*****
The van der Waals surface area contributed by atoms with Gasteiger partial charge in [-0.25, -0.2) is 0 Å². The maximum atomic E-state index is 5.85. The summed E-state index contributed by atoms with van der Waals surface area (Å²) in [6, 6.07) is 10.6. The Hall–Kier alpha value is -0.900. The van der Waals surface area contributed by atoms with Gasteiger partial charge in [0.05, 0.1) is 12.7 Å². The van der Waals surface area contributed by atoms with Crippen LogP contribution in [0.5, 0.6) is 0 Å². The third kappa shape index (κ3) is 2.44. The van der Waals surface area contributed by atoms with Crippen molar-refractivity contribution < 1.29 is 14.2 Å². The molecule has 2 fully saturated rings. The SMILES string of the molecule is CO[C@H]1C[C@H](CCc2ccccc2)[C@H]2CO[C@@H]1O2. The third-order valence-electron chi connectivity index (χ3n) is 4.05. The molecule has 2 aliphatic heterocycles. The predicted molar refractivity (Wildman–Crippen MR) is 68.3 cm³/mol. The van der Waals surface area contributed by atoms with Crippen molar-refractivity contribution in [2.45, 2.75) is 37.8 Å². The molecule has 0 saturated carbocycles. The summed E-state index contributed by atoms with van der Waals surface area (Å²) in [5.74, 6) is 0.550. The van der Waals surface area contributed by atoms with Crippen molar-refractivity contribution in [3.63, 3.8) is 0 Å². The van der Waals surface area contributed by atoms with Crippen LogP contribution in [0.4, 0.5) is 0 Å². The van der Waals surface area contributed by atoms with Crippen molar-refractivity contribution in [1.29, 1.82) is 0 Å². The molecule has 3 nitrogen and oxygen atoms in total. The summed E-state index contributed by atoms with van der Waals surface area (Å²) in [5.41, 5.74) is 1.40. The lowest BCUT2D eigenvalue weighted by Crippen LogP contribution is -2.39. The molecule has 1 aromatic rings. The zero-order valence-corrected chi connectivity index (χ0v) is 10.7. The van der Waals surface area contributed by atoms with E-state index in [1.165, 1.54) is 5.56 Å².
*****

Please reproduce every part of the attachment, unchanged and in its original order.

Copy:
The van der Waals surface area contributed by atoms with Gasteiger partial charge in [-0.25, -0.2) is 0 Å². The maximum atomic E-state index is 5.85. The summed E-state index contributed by atoms with van der Waals surface area (Å²) in [6, 6.07) is 10.6. The Hall–Kier alpha value is -0.900. The van der Waals surface area contributed by atoms with Gasteiger partial charge in [0.05, 0.1) is 12.7 Å². The van der Waals surface area contributed by atoms with Crippen LogP contribution in [0.5, 0.6) is 0 Å². The third kappa shape index (κ3) is 2.44. The van der Waals surface area contributed by atoms with Crippen molar-refractivity contribution < 1.29 is 14.2 Å². The molecule has 2 fully saturated rings. The SMILES string of the molecule is CO[C@H]1C[C@H](CCc2ccccc2)[C@H]2CO[C@@H]1O2. The third-order valence-electron chi connectivity index (χ3n) is 4.05. The molecule has 2 aliphatic heterocycles. The predicted molar refractivity (Wildman–Crippen MR) is 68.3 cm³/mol. The van der Waals surface area contributed by atoms with Crippen molar-refractivity contribution in [2.45, 2.75) is 37.8 Å². The molecule has 0 saturated carbocycles. The summed E-state index contributed by atoms with van der Waals surface area (Å²) in [5.74, 6) is 0.550. The van der Waals surface area contributed by atoms with Crippen molar-refractivity contribution in [3.63, 3.8) is 0 Å². The van der Waals surface area contributed by atoms with Crippen LogP contribution in [0.4, 0.5) is 0 Å². The van der Waals surface area contributed by atoms with Crippen molar-refractivity contribution in [1.29, 1.82) is 0 Å². The molecule has 3 nitrogen and oxygen atoms in total. The summed E-state index contributed by atoms with van der Waals surface area (Å²) in [5.41, 5.74) is 1.40. The lowest BCUT2D eigenvalue weighted by Crippen LogP contribution is -2.39. The molecule has 1 aromatic rings. The zero-order valence-corrected chi connectivity index (χ0v) is 10.7. The van der Waals surface area contributed by atoms with E-state index in [1.165, 1.54) is 5.56 Å².